Terry Golway

There were lots of unfamiliar faces at Mass that morningvisitors invited to share the day with their friends from the parish. Some of them were not Catholic, though that was hardly a surprise. In my part of the country, the polyglot Northeast, such family-church celebrations rarely are for Catholics only. Intermarriage, ecumenism, secular education and new career paths have brought Catholics, Jews and Protestants together in ways unimaginable a generation ago. I’ve been to bar mitzvahs and a bris or two in recent years; my Jewish and Protestant friends came to my wedding and the baptisms of my two children. We are no longer strangers as we were as recently as the 1960’s.

The Gospel read at my daughter’s first Communion Mass a year ago was, as is the custom on the Sunday after Easter, the doubting Thomas passage from John. It is one of my favorites, for who among us cannot sympathize with Thomas? Who among us has never had doubts?

I found myself cringing, however, as the passage’s opening words echoed through the church. John describes how the heartbroken disciples, grieving the loss of Jesus, were gathered together and in hiding for fear of the Jews.

I knew that several of the children making first Communion were the products of Catholic-Jewish marriages, and I knew that their Jewish relatives were in the pews, some of them first-time visitors to a Catholic church. They were upset when they heard those words, and I think understandably so. A Jewish relative of one of the first communicants said she had never heard a bad reference to Christians in her synagogue, but during her first visit to a Catholic church, she heard a description of Christ’s disciples in hiding for fear of the Jews.

Obviously, the Gospel is the Gospel, and I’m not suggesting for a moment that we ought to rewrite the words of John, Luke, Mark and Matthew to accommodate modern sensibilities. (As an aside, I was startled a number of years ago at the new translation of Luke’s poetic story of Christ’s birth, which told us that there was no room for Mary and Joseph in the place where travelers lodged. That had all the poetry and music of a government white paper. It was good to get back our beloved old inn when the new translation was replaced by still another revision.) Obviously, there were real, historical reasons why the disciples were in hiding and in fear of their lives.

Nevertheless, we should remember when this Gospel is read. It is not only the Sunday after Easter, but also, in many dioceses, the Sunday of first Communion. And that means, in areas like the Northeast, it’s likely that Jewsfriends, relatives and even parents of the first communicantsare in the church. Surely it would not take away from the occasion if a homilist briefly and lovingly put John’s words in context, if only to point out that the disciples were Jews themselves, or that, as we know from the Creed, Christ suffered under Pontius Pilate, who was not a Pharisee but a servant of the Roman Empire. The men who scourged and mocked him were Roman soldiers, not Jews. This may (or should) be self-evident to most of us, but it might bear repeating on such occasions.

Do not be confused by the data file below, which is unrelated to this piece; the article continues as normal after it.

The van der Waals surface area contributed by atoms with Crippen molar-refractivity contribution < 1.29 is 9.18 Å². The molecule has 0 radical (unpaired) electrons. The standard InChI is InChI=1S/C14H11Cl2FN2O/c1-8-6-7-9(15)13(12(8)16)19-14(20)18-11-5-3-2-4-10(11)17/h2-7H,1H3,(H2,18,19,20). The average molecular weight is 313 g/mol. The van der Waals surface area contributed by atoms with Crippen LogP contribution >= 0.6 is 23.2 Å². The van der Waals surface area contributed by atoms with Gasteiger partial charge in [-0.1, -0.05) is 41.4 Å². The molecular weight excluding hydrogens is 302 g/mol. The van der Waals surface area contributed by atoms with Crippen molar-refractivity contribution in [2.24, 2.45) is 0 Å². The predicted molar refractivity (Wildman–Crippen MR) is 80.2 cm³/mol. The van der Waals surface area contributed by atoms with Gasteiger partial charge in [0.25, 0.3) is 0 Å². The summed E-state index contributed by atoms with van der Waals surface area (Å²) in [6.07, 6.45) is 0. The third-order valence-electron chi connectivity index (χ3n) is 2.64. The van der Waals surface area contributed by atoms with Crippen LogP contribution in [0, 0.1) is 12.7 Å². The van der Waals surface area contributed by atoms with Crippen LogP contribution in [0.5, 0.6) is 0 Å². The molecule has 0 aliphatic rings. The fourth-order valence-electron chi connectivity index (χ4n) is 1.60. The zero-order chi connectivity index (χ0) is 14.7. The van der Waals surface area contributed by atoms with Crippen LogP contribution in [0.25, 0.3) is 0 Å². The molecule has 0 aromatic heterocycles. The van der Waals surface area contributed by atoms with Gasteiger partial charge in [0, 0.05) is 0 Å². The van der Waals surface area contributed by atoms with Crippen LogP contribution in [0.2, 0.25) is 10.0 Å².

This year, my family helped celebrate the first Communion of a neighbor on the second Sunday after Easter (in our parish, families have a choice between the first two Sundays after Easter). The Gospel, of course, was different, but the dynamics were the same: My neighbors had invited Jewish friends to the Mass, and there were several Jewish relatives of other communicants in the church. My pastor, who would be embarrassed if I told you his name is Monsignor John Doran, noticed several young boys wearing yarmulkes in the pews just before Mass began. As I later learned, he stopped and chatted for a moment with the boys’ parents.

A few minutes later, as my pastor began his homily, he delivered a special greeting to the Jewish family he had noticed. (There were several other Jewish families in the pews, mutual friends of my neighbor.) Recalling the words of Pope John Paul II, he reminded us that Jews are our spiritual elders who gave to us the knowledge of the one true God. He said he hoped they would feel as welcome in our church as we have felt when welcomed in the local synagogue.

It was a lovely and profoundly spiritual moment. I talked with the father of those boys at my neighbor’s first Communion party. He was visibly touched to be greeted in such a special and affectionate way, on such an occasion. When the priest approached me, I didn’t know what he was going to say, the boys’ father told me. I thought maybe we were in trouble. He laughed when he said this, but it was clear that there had been, in fact, a moment of discomfort, one that many of us can understand. He was, after all, inside an unfamiliar house of worship with mysterious rituals and protocol, and suddenly he’s approached by the resident clergyman. I certainly would have suspected trouble! (Did I do something wrong? Am I dressed inappropriately?) But there was no trouble at all; quite the opposite.

For my part, I was proud to see a bridge built with nothing more, and nothing less, than kind words.

Terry Golway is a writer for The New York Observer.

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